Tourist Places to Visit in Prayagraj (Allahabad)

1. Triveni Sangam Overview: The confluence of three sacred rivers in Hinduism—Ganga, Yamuna, and the mythical Saraswati. This is a holy site for pilgrims and a focal point for various religious festivals and fairs.

2. Khusro Bagh Overview: A walled garden complex with Mughal-era mausoleums dedicated to royal figures like Shah Begum, Khusrau Mirza, and Nithar Begum. It reflects typical Mughal architecture and is near the Allahabad Junction railway station.

 

3. Anand Bhavan Overview: Once the residence of the Nehru family, this mansion became the headquarters of the Indian National Congress in the 1930s. It is now a museum showcasing the legacy of the Nehru-Gandhi family and the Indian freedom struggle.

4. Allahabad Museum Overview: Established in 1931, this museum is significant for its extensive collection of artifacts from India's modern history. It is a hub for archaeologists, historians, and scholars.

5. Jawahar Planetarium Overview: Located next to Anand Bhavan and built in 1979, this planetarium offers shows about the solar system and space. It also hosts the annual Jawaharlal Nehru Memorial lecture.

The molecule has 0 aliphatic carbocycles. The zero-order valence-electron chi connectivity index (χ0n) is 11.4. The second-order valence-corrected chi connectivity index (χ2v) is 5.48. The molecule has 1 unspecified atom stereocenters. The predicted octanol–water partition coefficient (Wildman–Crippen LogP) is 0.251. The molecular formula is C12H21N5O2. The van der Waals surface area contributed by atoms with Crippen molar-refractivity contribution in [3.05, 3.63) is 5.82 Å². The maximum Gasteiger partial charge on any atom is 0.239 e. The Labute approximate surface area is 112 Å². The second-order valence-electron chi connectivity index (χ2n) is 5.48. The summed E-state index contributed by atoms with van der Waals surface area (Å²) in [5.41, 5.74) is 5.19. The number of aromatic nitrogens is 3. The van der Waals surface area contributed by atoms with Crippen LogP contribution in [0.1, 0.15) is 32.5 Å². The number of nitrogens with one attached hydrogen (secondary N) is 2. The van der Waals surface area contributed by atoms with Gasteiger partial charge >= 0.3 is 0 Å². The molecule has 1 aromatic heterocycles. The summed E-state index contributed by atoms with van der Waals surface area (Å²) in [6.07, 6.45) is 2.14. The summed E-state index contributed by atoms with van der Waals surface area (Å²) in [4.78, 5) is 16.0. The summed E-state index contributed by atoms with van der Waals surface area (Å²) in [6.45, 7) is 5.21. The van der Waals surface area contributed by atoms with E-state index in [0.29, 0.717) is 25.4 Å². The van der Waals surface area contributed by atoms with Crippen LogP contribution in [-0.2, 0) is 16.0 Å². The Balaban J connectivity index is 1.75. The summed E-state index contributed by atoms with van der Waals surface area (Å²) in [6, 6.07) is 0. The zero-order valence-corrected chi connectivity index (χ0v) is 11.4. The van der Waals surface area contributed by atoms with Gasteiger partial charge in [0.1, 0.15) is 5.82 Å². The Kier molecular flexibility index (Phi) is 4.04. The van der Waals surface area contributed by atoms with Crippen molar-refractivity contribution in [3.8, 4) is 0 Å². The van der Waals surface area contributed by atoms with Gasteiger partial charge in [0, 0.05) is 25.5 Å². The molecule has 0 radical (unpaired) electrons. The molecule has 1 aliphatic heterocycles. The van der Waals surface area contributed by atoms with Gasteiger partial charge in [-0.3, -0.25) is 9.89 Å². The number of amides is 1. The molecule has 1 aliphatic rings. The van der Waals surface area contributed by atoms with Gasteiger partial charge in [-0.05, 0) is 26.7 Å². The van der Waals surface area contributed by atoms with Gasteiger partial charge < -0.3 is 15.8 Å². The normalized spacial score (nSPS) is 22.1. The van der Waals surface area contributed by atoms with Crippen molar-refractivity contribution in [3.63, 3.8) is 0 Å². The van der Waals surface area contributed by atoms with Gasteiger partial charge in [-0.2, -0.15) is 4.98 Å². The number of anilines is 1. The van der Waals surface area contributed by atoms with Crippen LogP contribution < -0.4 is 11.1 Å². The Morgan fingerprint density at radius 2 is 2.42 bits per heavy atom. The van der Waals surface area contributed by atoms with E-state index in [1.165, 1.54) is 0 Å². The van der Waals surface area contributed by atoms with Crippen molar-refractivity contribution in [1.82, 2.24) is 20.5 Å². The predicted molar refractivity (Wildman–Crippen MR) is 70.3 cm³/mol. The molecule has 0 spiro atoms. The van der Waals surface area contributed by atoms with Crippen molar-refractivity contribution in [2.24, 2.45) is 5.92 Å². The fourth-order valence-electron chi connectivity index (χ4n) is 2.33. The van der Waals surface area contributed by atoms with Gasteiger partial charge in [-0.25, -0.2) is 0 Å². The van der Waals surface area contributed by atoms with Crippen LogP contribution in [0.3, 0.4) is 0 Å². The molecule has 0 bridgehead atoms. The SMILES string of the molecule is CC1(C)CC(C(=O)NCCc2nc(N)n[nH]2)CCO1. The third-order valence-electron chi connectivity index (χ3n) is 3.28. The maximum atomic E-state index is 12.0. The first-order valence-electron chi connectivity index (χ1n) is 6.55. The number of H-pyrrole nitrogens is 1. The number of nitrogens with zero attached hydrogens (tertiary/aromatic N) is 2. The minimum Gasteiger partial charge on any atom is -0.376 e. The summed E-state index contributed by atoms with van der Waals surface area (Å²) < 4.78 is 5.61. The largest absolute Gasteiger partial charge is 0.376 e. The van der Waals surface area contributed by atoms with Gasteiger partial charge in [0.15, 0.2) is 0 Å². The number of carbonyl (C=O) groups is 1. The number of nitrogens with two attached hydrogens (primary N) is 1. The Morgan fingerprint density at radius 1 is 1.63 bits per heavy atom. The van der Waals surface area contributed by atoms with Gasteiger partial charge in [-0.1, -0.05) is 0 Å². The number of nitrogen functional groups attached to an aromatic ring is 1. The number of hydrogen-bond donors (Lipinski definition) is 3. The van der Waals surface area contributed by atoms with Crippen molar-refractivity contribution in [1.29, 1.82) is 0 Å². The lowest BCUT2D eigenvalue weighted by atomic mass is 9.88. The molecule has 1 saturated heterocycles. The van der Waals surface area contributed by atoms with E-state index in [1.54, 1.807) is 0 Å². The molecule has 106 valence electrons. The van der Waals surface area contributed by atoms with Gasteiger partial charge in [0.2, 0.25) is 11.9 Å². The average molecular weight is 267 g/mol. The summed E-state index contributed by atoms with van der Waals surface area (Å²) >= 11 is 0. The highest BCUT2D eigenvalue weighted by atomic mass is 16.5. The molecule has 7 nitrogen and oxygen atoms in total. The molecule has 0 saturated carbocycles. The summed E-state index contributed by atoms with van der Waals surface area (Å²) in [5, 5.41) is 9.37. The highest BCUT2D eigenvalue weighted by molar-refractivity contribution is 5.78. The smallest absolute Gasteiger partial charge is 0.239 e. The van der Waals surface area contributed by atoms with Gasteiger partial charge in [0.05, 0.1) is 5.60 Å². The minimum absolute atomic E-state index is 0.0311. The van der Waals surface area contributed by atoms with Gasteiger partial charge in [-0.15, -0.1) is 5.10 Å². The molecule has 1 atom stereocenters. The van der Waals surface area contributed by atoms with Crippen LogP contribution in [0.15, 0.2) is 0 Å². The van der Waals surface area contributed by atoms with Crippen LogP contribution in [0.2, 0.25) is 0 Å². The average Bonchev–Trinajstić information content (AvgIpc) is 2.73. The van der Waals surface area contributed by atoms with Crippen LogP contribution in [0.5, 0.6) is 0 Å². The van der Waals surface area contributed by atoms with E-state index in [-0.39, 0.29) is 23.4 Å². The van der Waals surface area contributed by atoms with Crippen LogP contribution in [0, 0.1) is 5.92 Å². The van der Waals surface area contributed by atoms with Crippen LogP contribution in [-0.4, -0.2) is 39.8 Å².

6. Allahabad Fort Overview: Built in 1583 by Mughal Emperor Akbar at the Triveni Sangam, this fort houses the sacred Akshayavat tree and is a testament to the region’s rich Mughal history.

7. Chandrashekhar Azad Park Overview: Spread over 133 acres, this public park was originally named Alfred Park or Company Bagh during British rule. It was established in 1870 to commemorate Prince Alfred’s visit.

8. All Saints Cathedral Overview: This Anglican cathedral, constructed during the British Raj, is an architectural marvel blending colonial and indigenous styles. It stands as a spiritual landmark in the city.

9. Swaraj Bhavan Overview: Another mansion owned by Motilal Nehru, this was the Nehru family residence before Anand Bhavan. It now serves as a museum and is a significant historical site in Prayagraj.

10. Akshayavat Overview: A sacred fig tree located within the Allahabad Fort. According to Hindu mythology, it is the only tree that remained visible during a mythical flood, making it a site of great religious importance.